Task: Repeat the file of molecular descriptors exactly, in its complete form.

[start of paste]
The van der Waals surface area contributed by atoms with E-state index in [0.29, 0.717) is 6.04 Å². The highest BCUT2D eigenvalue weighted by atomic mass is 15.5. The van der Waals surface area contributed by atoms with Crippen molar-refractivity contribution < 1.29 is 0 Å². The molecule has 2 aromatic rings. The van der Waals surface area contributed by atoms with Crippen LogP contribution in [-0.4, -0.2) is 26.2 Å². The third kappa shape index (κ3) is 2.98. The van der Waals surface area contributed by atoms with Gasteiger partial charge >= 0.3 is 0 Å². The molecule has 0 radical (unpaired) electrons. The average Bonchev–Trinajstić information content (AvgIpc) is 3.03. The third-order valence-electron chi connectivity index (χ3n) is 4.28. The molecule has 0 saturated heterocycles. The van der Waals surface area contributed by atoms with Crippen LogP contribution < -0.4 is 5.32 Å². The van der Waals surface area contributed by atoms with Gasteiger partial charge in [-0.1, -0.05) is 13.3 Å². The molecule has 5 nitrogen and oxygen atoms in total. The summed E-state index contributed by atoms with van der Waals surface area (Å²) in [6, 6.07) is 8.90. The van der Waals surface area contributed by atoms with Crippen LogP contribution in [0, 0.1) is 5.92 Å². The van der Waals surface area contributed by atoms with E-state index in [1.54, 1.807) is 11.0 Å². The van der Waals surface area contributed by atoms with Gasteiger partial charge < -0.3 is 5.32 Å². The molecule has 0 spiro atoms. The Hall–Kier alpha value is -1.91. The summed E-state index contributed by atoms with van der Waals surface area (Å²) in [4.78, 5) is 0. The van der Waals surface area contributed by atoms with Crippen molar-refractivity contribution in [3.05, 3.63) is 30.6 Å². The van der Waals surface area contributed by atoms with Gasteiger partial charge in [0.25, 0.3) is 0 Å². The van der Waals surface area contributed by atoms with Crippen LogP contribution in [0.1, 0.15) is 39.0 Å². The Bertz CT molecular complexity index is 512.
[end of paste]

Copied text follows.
The van der Waals surface area contributed by atoms with E-state index in [0.29, 0.717) is 6.04 Å². The highest BCUT2D eigenvalue weighted by atomic mass is 15.5. The van der Waals surface area contributed by atoms with Crippen molar-refractivity contribution < 1.29 is 0 Å². The molecule has 2 aromatic rings. The van der Waals surface area contributed by atoms with Crippen LogP contribution in [-0.4, -0.2) is 26.2 Å². The third kappa shape index (κ3) is 2.98. The van der Waals surface area contributed by atoms with Gasteiger partial charge >= 0.3 is 0 Å². The molecule has 0 radical (unpaired) electrons. The average Bonchev–Trinajstić information content (AvgIpc) is 3.03. The third-order valence-electron chi connectivity index (χ3n) is 4.28. The molecule has 0 saturated heterocycles. The van der Waals surface area contributed by atoms with Crippen LogP contribution < -0.4 is 5.32 Å². The van der Waals surface area contributed by atoms with Gasteiger partial charge in [-0.1, -0.05) is 13.3 Å². The molecule has 5 nitrogen and oxygen atoms in total. The summed E-state index contributed by atoms with van der Waals surface area (Å²) in [6, 6.07) is 8.90. The van der Waals surface area contributed by atoms with Crippen LogP contribution in [0, 0.1) is 5.92 Å². The van der Waals surface area contributed by atoms with E-state index in [1.54, 1.807) is 11.0 Å². The van der Waals surface area contributed by atoms with Gasteiger partial charge < -0.3 is 5.32 Å². The molecule has 0 spiro atoms. The Hall–Kier alpha value is -1.91. The summed E-state index contributed by atoms with van der Waals surface area (Å²) in [4.78, 5) is 0. The van der Waals surface area contributed by atoms with Crippen molar-refractivity contribution in [3.05, 3.63) is 30.6 Å². The van der Waals surface area contributed by atoms with Gasteiger partial charge in [0.25, 0.3) is 0 Å². The van der Waals surface area contributed by atoms with Crippen LogP contribution in [0.1, 0.15) is 39.0 Å². The Bertz CT molecular complexity index is 512.